March 25, 2010
Though many of the plants I planted last spring have not made through to another year, there are some notable exceptions. In the photo above, you see one of these troopers-heartleaf skullcap which has grown to create a lovely green carpet and creates a nice woodland feel to this shady area. It has spead quite a bit from the three 4" pots I originally planted. But it is not a bully and is also quite easy to transplant. I love it's fuzzy heart- shaped leaves and it will send up little blue bloom spikes soon. It goes dormant in the summer but comes back with cool weather.
At the rear you can see the American Beautyberry beginnng to leaf out. It is also one year old this spring.
"Tangerine Beauty" crossvine.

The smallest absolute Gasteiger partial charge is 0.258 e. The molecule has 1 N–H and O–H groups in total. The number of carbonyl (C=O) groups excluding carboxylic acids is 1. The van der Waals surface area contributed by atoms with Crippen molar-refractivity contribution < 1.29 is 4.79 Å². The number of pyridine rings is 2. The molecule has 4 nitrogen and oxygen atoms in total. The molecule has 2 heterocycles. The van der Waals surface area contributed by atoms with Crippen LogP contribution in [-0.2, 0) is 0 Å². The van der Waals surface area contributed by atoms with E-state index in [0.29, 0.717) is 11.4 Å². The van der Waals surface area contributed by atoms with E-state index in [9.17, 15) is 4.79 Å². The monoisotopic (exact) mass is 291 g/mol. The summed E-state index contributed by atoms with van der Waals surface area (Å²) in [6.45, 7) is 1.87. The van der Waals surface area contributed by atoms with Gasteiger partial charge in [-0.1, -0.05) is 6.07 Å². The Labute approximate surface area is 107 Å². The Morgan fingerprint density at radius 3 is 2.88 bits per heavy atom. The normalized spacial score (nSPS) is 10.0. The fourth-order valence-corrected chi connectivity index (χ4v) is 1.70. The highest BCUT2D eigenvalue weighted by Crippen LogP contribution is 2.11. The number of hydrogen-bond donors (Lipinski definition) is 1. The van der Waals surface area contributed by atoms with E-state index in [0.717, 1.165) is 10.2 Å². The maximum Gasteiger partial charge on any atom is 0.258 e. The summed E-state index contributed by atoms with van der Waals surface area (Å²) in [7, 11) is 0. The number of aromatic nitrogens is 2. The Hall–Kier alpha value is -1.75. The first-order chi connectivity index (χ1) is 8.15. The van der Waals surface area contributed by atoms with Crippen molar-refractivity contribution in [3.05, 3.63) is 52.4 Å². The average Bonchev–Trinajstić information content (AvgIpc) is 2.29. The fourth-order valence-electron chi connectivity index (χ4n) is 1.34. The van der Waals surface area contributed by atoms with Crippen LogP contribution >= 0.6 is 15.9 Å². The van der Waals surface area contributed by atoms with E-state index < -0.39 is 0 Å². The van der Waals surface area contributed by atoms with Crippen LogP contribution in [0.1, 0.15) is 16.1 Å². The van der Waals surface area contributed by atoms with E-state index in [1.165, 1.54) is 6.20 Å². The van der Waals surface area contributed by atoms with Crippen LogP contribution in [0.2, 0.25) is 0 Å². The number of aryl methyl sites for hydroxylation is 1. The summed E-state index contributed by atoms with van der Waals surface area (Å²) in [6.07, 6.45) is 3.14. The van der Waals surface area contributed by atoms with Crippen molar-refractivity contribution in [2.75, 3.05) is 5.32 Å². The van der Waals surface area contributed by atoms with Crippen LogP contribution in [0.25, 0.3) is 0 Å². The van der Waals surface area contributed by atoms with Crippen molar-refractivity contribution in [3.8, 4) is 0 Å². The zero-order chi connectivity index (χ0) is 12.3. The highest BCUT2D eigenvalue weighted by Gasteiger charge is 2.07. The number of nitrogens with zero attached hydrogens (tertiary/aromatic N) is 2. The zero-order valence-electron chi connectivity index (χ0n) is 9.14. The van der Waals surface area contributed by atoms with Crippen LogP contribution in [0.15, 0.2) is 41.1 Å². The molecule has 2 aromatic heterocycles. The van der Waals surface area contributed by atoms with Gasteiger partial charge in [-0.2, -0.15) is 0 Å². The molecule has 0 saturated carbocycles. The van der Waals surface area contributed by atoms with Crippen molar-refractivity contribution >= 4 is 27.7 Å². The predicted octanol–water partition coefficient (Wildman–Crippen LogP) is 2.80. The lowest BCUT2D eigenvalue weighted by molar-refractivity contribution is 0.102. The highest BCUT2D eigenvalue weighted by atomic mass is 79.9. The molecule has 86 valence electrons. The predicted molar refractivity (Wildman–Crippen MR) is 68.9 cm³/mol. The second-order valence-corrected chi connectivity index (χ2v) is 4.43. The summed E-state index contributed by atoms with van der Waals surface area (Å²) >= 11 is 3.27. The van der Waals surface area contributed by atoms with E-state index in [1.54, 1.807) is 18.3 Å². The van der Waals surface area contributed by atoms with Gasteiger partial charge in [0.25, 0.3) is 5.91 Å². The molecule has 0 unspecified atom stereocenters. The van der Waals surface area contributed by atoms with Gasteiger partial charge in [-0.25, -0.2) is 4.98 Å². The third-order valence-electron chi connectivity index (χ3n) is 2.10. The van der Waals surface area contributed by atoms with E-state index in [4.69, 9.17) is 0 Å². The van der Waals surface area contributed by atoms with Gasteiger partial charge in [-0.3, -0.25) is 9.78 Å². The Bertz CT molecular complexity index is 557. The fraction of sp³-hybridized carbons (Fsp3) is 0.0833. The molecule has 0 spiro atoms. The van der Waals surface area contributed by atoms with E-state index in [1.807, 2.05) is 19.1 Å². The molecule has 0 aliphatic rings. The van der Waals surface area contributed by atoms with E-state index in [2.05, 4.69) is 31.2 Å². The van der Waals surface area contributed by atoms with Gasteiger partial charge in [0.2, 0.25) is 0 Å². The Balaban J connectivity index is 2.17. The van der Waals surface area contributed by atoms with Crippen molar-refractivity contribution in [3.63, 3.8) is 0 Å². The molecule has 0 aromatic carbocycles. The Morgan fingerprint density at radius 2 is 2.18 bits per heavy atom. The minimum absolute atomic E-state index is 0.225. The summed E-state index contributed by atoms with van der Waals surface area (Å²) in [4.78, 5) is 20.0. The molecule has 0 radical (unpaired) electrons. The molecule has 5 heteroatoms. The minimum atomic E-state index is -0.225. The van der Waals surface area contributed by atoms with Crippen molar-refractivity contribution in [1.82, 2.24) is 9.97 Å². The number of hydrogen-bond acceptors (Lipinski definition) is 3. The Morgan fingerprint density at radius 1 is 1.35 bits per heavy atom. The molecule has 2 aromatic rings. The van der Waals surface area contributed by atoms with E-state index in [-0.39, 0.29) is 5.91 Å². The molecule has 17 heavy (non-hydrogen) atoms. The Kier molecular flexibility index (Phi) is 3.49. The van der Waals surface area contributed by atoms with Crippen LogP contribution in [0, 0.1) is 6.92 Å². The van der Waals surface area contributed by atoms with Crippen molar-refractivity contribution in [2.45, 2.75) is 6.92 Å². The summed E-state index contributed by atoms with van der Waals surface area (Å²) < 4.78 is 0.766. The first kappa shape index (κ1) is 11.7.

It is covered with lots of buds and I can't wait to see it burst aflame with it's trumpet- like flowers.
So below is my list of Texas Tough Survivors of the Drought of 2009 and the deep freeze of 2010. While I have other more mature plants that did well, these were newly planted in the spring of 2009 and survived.
Texas Superstars in my Austin garden
American Beautyberry (Callicarpa americana)
Arroyo Sweetwood (Myrospermum sousanum), a small tree native to Mexico
Tangerine Beauty Crossvine (Bignonia capreolata), covered in buds right now
Coral Honeysuckle Vine (Lonicera sempervirens), didn't grow much at all, but hanging in
Bamboo Muhly (Muhlenbergia dumosa)
Red Velvet Sage (Salvia microphylla x greggii "Red Velvet")
Roses- Old Blush, Heritage, Souvenir de Mal Maison, Belinda's Dream
Texas Sage (Leucophyllum frutescens)
Russian Sage (Perovskia atriplicifolia)
Heartleaf Skullcap (Scuttelleria ovata sp.bracteata)